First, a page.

Like Jason Dangeon mentioned today, "90% of the result is in-between the 6 inches - between ears."
Not trying to be funny but if you go back far enough, we can also list Nancy Kerrigan in 1994 as one of those exception cases as well - someone who didn't compete nor medal at the Nationals. And Kerrigan wasn't even a World Medalist in 1993 as she placed only 5th - the exact same ranking that Jeremy Abbott currently holds, which in turned caused the U.S. to have only 2 spots for the Lillehammer Olympics.
Although in Kimmie's case she had been struggling for a while and worlds were no different.
Although, I think she actually had a decent GP series.
If Mirai and Rachael had been elligible, I bet there would have be a whole lot people saying oh, send Kimmie, Mirai and Rachael have no senior international experience, we'll lose our spots, Kimmie has the best international track record, the U.S. would be so stupid not to send Kimmie, it was an unlucky night for Kimmie, blah blah blah, etc, etc.
I don't know how anyone can really compare Michelle/Nancy's case to Jeremy's. MIchelle and Nancy both had extremely strong international results
(Nancy was skating extremely well that season to and clearly fixed her long program issues). Both made their case based on injury, not because they bombed Nationals.
To compare Jeremy to Michelle Kwan and Nancy Kerrigan, to people who had stood on World and Olympic podiums is ridiculous.
The thing is it not like Jeremy can argue that his skate was some kind of fluke. Can he argue that it was his worst long of the season? I'd argue that his skate at Cup of Russia was worse. Jeremy bombing a major competition is hardly a surprising thing, and so why should others have to to step aside for him. Abbott's best finish at worlds was hardly due to great skating on his part. But a huge part was due to the fact that it was a post Olympic year. Others skated poorly (Kozuka Oda were more than capable of beating that skate from Abbott ) Its not like Abbott has done a whole lot to inspire the USFSAS confidence that he's a skater they could rely on to secure the spots.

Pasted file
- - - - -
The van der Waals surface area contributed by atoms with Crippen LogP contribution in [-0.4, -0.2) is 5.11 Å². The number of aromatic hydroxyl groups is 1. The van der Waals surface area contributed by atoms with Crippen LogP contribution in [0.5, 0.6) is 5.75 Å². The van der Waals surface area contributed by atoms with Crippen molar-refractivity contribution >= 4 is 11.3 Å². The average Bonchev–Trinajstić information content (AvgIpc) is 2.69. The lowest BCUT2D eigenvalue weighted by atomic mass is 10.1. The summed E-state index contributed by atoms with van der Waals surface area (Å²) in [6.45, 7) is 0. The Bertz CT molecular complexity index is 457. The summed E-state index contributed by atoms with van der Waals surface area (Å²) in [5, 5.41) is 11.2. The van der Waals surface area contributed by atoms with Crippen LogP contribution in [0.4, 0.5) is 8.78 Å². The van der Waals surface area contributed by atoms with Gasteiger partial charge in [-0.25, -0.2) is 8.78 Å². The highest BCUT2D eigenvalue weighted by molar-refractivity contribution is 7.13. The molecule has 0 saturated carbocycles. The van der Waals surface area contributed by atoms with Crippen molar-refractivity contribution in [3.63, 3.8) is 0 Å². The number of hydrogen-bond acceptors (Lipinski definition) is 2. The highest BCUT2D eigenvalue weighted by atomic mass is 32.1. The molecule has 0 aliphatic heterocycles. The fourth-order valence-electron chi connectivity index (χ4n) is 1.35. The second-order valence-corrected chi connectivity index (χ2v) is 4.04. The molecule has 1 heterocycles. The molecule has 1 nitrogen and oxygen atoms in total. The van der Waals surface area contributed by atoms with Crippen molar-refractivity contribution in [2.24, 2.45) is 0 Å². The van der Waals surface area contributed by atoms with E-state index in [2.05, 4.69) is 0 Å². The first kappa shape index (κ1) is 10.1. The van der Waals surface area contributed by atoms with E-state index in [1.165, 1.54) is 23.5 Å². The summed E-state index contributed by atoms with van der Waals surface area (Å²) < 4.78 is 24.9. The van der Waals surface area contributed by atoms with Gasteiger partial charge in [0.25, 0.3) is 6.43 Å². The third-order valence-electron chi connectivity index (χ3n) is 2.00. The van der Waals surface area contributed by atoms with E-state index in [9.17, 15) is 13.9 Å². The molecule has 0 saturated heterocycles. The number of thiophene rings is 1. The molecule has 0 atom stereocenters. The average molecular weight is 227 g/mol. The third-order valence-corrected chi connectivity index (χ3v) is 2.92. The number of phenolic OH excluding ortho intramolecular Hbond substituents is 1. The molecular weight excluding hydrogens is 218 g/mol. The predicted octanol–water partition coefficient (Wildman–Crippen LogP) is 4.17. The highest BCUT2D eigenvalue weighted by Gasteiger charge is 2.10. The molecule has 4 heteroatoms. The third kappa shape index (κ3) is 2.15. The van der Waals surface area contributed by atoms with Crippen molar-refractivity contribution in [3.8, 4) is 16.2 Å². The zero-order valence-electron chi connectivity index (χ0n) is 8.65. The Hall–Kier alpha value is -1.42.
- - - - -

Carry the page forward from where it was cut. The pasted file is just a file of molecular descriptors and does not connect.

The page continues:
IF we were talking about a skater like Brian Joubert who had a horrible OLympics, but who has a strong record of making world and European podiums, than I could understand the USFSA putting aside one competition. If we are talking about ASada who is a late season skater, I can understand putting one bad skater. But Abbott is consistently inconsistent. And has a reputation of bombing at the most pressure filled moments.
Last edited by bekalc; 01-31-2011 at 12:58 AM.
Here's my theory on why even though the USFS has an established process for world team selection with US nationals as a qualifier, they don't publish it or make it clear to the general public, and they put up some supposed committee for team selection:
I know the team selection committee for the Olympics is a really an end run around turning US nationals into an Olympics qualifier (thus putting it and its profits... such as it is... under IOC control). The same isn't true of worlds as far as I know. However, if the USFS outright publishes in detail how nationals is a qualifier for worlds, the IOC could merrily sue the USFS by pointing out that their selection process for worlds and Olympics are identical. And if the USFS admits to using nationals as qualifier for the former then it is also a qualifier for the latter. The USFS sees no reason to risk its money (such as it is) and keeps the process opaque thus frustrating followers of the sport.
I blame the IOC.
Last edited by bigsisjiejie; 01-31-2011 at 01:32 AM.
On the question of "one lucky/unlucky performance at Nationals" -- I notice that athletes themselves never talk about luck.
In basketball there is an expression, "ball don't lie."
At the NBA level, the attitude of the players is. if I shoot the ball correctly it will go in. If it rims out, that is prima fascia evidence that I did not shoot it correctly.
In skating, if I state badly on a day when my opponent skates well -- then I skated badly and my opponent skated well. I never hear grumblings of "luck" after a skating contest from the actual competitors.
Last edited by Mathman; 01-31-2011 at 11:26 AM.
And English football player (don't remember the name) scored this insane goal at the World Cup (in 1990, I think), and when asked about if it was just luck, he responded: "The harder I train, the luckier I get."
Otherwise, I think the policy is what it has always been. Top placements at nationals go to worlds...except that the USFSA reserves the right to make a different selection under unusaual and unforeseen circumstances.